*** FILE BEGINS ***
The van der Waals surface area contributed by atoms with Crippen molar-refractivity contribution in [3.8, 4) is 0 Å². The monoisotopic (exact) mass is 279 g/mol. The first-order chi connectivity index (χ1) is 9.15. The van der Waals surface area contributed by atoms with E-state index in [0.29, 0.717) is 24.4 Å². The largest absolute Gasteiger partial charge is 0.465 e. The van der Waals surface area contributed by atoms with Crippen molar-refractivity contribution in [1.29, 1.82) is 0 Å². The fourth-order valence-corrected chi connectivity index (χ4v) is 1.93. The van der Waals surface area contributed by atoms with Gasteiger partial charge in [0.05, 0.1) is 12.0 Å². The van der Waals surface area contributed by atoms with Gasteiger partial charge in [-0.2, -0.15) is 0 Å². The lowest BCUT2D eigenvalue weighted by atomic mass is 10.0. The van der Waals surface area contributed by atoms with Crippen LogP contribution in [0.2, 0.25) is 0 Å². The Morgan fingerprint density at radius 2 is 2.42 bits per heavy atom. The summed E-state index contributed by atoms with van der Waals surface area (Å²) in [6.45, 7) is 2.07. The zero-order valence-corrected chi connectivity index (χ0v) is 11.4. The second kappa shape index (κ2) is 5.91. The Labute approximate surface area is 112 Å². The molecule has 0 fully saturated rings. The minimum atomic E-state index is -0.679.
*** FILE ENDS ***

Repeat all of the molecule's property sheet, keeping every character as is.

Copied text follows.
The van der Waals surface area contributed by atoms with Crippen molar-refractivity contribution in [3.8, 4) is 0 Å². The monoisotopic (exact) mass is 279 g/mol. The first-order chi connectivity index (χ1) is 9.15. The van der Waals surface area contributed by atoms with E-state index in [0.29, 0.717) is 24.4 Å². The largest absolute Gasteiger partial charge is 0.465 e. The van der Waals surface area contributed by atoms with Crippen molar-refractivity contribution in [1.29, 1.82) is 0 Å². The fourth-order valence-corrected chi connectivity index (χ4v) is 1.93. The van der Waals surface area contributed by atoms with Gasteiger partial charge in [0.05, 0.1) is 12.0 Å². The van der Waals surface area contributed by atoms with Gasteiger partial charge in [-0.2, -0.15) is 0 Å². The lowest BCUT2D eigenvalue weighted by atomic mass is 10.0. The van der Waals surface area contributed by atoms with Crippen LogP contribution in [0.2, 0.25) is 0 Å². The Morgan fingerprint density at radius 2 is 2.42 bits per heavy atom. The summed E-state index contributed by atoms with van der Waals surface area (Å²) in [6.45, 7) is 2.07. The zero-order valence-corrected chi connectivity index (χ0v) is 11.4. The second kappa shape index (κ2) is 5.91. The Labute approximate surface area is 112 Å². The molecule has 0 fully saturated rings. The minimum atomic E-state index is -0.679.